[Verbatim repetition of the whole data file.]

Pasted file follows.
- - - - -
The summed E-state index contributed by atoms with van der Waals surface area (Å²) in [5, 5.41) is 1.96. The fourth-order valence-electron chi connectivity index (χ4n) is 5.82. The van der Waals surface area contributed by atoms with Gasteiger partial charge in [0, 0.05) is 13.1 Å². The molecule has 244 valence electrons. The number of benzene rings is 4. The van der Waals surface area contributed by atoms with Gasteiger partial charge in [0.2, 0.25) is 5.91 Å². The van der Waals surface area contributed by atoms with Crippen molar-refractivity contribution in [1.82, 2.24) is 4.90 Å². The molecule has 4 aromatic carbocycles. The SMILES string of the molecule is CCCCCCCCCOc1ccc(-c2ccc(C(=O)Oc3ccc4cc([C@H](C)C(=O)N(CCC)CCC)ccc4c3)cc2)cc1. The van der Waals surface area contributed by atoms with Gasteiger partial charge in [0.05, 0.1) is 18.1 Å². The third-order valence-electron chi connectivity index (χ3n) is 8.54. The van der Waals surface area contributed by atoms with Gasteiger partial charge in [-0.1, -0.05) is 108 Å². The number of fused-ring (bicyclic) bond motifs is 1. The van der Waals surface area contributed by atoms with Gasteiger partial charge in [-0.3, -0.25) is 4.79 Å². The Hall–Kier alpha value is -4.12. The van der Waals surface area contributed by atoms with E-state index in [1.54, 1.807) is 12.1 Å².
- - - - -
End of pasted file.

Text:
The summed E-state index contributed by atoms with van der Waals surface area (Å²) in [5, 5.41) is 1.96. The fourth-order valence-electron chi connectivity index (χ4n) is 5.82. The van der Waals surface area contributed by atoms with Gasteiger partial charge in [0, 0.05) is 13.1 Å². The molecule has 244 valence electrons. The number of benzene rings is 4. The van der Waals surface area contributed by atoms with Gasteiger partial charge in [0.2, 0.25) is 5.91 Å². The van der Waals surface area contributed by atoms with Crippen molar-refractivity contribution in [1.82, 2.24) is 4.90 Å². The molecule has 4 aromatic carbocycles. The SMILES string of the molecule is CCCCCCCCCOc1ccc(-c2ccc(C(=O)Oc3ccc4cc([C@H](C)C(=O)N(CCC)CCC)ccc4c3)cc2)cc1. The van der Waals surface area contributed by atoms with Gasteiger partial charge in [0.05, 0.1) is 18.1 Å². The third-order valence-electron chi connectivity index (χ3n) is 8.54. The van der Waals surface area contributed by atoms with Gasteiger partial charge in [-0.1, -0.05) is 108 Å². The number of fused-ring (bicyclic) bond motifs is 1. The van der Waals surface area contributed by atoms with Gasteiger partial charge in [-0.3, -0.25) is 4.79 Å². The Hall–Kier alpha value is -4.12. The van der Waals surface area contributed by atoms with E-state index in [1.54, 1.807) is 12.1 Å².